With all the problems described above, it's unwise to let users run their code under mod_perl on a shared server, unless they trust each other and follow strict guidelines to avoid interfering with each other's files and scripts (both of which are unlikely).
Note that there is no reason for an ISP not to run mod_perl applications that they control themselves. The dangers are only when they allow users to write their own mod_perl code. For example, an ISP might provide its users with value-added services such as guest books, hit counters, etc., that run under mod_perl. If the ISP provides code and data, which are not directly accessible by the users, they can still benefit from the performance gains offered by mod_perl.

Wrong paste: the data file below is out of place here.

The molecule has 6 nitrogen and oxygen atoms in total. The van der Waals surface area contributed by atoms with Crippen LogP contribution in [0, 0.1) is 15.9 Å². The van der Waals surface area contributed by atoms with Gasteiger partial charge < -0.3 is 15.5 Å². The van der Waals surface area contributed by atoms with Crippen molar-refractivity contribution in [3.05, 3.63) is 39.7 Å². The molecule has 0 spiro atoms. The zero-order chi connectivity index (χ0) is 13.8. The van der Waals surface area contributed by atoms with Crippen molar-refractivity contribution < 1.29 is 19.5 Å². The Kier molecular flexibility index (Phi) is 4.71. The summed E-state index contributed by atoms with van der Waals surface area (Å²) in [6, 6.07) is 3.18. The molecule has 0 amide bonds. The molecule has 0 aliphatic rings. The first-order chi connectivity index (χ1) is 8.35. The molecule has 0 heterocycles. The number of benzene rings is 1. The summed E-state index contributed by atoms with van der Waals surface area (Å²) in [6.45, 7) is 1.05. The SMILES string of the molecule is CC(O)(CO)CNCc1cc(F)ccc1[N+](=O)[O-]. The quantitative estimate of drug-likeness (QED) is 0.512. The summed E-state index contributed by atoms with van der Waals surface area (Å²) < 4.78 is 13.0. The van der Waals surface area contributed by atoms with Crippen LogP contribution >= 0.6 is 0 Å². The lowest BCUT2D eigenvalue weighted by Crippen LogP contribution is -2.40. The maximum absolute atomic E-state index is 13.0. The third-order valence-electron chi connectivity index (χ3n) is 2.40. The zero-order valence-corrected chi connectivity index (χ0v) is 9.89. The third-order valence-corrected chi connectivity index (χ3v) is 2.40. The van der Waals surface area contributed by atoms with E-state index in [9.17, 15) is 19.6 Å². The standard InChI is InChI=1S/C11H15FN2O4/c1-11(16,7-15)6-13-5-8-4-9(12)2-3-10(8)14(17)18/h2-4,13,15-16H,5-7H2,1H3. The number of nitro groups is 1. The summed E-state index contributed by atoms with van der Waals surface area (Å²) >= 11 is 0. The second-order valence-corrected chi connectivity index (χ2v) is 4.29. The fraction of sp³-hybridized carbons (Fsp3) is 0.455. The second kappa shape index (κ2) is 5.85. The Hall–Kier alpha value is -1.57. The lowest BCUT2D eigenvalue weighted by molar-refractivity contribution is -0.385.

mod_perl 2.0 improves the situation, since it allows a pool of Perl interpreters to be dedicated to a single virtual host. It is possible to set the UIDs and GIDs of these interpreters to be those of the user for which the virtual host is configured, so users can operate within their own protected spaces and are unable to interfere with other users.
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